In February 2013 in one toilet a beautiful young white woman, Reeva Steenkamp, cowered as she tried to hide from a killer’s gun. A toilet was not a place where she would have expected to die, especially in a big gleaming and outwardly secure mansion. Whatever the ultimate finding of the judge in the murder trial that begins next week, it must have been a totally terrifying few moments for Reeva as the bullets smashed through the wooden door and entered her body.
In January 2014 in another toilet, a six-year school old black child went to relieve himself during break-time. It was the start of a new term and he had been excited to join his siblings at school. A school is meant to be a place of safety and every day millions of parents release their children into the care of the state believing it is just that.
What exactly caused the little boy to fall into the stinking pit and into the heaped feces within it, we do not know. One report said that the rusty, corroded iron sheet that served as a toilet seat gave way. Neither do we know for how long the young boy flayed around, trying to get a grip on something before drowning in a foul waste. But at some point, unable to breathe, he must have given up, knowing his short life was about to end.
It is said that after his absence was raised by another little boy, a cursory search initiated by the school teacher failed to find him, leading to a call to his mother who rushed to the school with the frantic love of a mother. She soon found his body in the toilet, telling us that she “looked inside of the pit, saw his hand lifted up but she could not see the whole body and then she cried and fainted on the spot.”
Next week the trial of Oscar Pistorius, the murder accused in the case of the first death in a toilet, begins.
In respect for the life of Reeva Steenkamp, there has been a massive public, media and legal response. The state has had its best investigators on the case for over a year, carrying out intricate, expensive and time-consuming forensic examinations. A senior judge and two assessors have been appointed and the government will spend uncounted millions of rand on both the prosecution and the judicial process. Evidence will be examined with a fine tooth comb.
On top of all this will be an unprecedented media frenzy, generating debates about domestic violence, intimate partner violence, murder and much more. The media too, claiming public interest, will spend massive amounts on its coverage.
In stark contrast, there is little to say of the response to the little boy’s death. For a few days there was an intense outrage and anger amongst callers to radio stations. But there was no media inquiry. No sending of troops of journalists to Limpopo to investigate the deadly toilets of the province’s schools. Except for one solitary article, no effort was made to reconstruct his little life, to talk to his friends, or to represent the grief of his mother, father, siblings and friends. Nothing was done to try to make the little boy a child again … at least in our imagination.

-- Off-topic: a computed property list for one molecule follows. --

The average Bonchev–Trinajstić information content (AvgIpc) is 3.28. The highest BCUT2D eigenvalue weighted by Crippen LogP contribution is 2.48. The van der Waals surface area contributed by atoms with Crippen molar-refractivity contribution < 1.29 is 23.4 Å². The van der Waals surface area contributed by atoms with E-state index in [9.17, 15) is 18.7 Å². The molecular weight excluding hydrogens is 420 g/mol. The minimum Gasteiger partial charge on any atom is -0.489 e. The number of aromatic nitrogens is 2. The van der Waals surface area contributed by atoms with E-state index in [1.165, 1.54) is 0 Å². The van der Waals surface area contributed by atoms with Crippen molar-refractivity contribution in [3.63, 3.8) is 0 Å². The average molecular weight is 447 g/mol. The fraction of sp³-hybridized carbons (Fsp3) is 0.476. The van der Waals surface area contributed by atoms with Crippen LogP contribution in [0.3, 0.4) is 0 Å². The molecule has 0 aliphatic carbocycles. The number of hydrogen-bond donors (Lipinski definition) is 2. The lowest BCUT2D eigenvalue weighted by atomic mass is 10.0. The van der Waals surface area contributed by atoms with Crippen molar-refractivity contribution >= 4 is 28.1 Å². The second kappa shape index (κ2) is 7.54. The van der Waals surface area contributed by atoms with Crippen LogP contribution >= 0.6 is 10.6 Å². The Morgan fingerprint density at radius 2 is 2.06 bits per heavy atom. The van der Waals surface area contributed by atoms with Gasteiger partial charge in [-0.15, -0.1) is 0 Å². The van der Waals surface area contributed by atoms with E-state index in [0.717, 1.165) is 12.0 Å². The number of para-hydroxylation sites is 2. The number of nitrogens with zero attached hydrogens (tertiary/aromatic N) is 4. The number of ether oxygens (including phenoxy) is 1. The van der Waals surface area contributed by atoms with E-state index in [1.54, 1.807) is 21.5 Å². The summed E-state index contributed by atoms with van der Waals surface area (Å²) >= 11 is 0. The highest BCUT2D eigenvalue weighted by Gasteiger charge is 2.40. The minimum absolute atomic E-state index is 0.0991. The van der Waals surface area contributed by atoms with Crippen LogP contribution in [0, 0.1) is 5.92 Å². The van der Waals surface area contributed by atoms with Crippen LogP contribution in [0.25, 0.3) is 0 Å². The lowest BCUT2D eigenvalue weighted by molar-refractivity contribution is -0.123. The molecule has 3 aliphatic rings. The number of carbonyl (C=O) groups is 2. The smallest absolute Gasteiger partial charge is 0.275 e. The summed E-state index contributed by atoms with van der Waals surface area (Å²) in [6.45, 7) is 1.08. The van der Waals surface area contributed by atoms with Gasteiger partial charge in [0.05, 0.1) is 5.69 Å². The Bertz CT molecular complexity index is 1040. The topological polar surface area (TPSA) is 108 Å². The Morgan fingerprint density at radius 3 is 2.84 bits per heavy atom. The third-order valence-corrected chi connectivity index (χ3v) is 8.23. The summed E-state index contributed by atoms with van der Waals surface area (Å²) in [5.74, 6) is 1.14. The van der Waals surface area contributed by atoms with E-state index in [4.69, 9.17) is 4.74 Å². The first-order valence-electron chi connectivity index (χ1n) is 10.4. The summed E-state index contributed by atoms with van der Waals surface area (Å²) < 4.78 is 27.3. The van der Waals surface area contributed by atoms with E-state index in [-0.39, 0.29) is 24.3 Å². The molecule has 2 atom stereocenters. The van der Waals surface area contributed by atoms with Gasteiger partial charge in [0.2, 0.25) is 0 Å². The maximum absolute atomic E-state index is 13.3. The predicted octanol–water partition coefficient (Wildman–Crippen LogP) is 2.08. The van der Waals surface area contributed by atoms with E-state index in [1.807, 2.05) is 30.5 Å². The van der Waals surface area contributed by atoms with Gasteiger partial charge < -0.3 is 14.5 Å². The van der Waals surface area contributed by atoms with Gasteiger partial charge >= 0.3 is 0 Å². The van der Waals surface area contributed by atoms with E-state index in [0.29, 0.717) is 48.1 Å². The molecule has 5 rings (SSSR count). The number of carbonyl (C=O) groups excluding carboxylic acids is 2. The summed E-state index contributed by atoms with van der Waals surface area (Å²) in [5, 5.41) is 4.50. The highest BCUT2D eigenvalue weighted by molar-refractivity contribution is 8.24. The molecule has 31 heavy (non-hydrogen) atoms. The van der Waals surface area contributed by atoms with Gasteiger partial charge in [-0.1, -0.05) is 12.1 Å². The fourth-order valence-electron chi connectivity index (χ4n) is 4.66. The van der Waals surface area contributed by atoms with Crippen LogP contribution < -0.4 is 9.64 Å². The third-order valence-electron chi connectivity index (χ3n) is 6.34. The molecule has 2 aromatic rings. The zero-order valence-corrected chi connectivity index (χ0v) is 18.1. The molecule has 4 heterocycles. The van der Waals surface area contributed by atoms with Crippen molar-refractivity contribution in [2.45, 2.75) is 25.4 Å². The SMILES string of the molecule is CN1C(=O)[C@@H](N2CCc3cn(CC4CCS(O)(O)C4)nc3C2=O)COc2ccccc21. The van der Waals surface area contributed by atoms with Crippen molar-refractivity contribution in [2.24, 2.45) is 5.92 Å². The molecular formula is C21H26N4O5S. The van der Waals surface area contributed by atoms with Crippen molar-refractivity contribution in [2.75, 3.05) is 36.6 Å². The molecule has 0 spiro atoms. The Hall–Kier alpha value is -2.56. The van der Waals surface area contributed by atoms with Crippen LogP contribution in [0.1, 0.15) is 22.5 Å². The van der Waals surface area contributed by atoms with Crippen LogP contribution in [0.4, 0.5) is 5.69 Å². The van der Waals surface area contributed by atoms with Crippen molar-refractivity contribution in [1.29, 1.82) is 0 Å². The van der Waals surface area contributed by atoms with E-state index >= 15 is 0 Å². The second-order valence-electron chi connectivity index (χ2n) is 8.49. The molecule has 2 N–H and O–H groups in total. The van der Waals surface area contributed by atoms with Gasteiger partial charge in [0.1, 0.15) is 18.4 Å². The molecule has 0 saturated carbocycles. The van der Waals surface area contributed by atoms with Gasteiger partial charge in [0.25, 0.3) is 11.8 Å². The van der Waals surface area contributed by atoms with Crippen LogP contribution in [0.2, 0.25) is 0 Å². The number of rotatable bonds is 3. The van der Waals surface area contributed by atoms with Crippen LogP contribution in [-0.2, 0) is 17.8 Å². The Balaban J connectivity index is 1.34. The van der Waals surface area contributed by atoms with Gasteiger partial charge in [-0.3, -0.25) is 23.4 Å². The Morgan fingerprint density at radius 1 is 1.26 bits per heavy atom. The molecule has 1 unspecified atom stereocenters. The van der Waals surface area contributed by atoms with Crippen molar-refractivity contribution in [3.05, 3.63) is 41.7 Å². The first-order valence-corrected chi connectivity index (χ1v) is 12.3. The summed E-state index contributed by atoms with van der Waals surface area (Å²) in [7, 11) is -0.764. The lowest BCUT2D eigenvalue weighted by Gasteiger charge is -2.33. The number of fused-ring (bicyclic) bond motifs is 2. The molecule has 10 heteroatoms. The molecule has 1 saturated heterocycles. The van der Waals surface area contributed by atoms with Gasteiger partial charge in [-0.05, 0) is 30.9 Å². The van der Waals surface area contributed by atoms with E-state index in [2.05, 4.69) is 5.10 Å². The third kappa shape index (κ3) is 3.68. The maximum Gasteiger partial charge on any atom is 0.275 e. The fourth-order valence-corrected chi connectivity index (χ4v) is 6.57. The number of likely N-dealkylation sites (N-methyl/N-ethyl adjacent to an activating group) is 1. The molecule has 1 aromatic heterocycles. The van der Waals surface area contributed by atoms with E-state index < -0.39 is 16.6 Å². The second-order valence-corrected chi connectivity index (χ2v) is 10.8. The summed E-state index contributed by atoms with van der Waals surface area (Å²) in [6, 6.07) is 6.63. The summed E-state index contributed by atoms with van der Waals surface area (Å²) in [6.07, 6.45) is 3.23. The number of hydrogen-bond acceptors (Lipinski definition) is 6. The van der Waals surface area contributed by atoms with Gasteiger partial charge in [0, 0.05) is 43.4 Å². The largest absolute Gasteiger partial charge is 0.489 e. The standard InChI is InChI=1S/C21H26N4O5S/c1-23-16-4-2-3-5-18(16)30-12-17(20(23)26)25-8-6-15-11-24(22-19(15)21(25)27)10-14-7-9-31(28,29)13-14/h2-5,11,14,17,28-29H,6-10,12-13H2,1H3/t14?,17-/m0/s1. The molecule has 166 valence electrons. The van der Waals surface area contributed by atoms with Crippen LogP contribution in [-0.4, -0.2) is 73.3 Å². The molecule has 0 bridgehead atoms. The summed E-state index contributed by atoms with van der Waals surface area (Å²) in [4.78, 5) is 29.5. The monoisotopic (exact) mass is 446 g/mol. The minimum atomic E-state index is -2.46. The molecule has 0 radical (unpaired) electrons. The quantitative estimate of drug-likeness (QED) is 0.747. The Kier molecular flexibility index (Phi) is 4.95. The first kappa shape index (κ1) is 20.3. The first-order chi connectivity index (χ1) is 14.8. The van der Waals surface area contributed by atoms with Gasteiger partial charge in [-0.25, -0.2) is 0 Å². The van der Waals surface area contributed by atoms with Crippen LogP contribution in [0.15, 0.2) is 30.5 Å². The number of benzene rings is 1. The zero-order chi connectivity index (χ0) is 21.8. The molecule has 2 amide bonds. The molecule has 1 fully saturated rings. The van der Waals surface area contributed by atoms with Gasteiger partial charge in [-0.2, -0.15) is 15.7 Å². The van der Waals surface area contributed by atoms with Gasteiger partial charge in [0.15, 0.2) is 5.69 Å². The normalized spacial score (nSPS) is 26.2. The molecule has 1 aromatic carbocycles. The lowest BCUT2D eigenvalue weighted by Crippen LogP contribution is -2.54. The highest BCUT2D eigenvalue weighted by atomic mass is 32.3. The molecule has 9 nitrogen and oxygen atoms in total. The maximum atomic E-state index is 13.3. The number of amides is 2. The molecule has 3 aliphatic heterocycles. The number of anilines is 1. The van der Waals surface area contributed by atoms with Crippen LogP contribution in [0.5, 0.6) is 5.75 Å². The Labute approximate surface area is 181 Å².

On 26 January the boy was buried. The guilty toilets were bulldozed and quickly replaced by new toilets – demonstrating that sometimes the Department of Basic Education can respond with greater urgency to people’s needs. Is all it takes is a death. School resumed.
But since that fateful day there appears to have been no investigation at all into his death by either the police or the Department of Basic Education. The cause of his death was apparently a closed book. There appears to be no question of culpability or responsibility.
Indeed it might seem that our police and education authorities regard child death by drowning in a toilet as natural.
So, as you start to be consumed in the Oscar and Reeva story, it’s worth pondering these contrasting responses and asking what they say about our society and us, for we are complicit. According to our Constitution, we are all equal before the law, we each have a right to dignity and life which the state must respect, protect, promote and fulfill. All our children have a right to a basic quality education.
Yet much less value seems attached to the boy and his family than to the beautiful model and her sports-star boyfriend.
The maxim here might be that in South Africa all lives are equal, but some lives are less equal than others. Why is this?
Oh, and yes, the little boy’s name was Michael Komape. His mum said he was a “cute, smart boy” who was in a jolly mood when he left for school that day. DM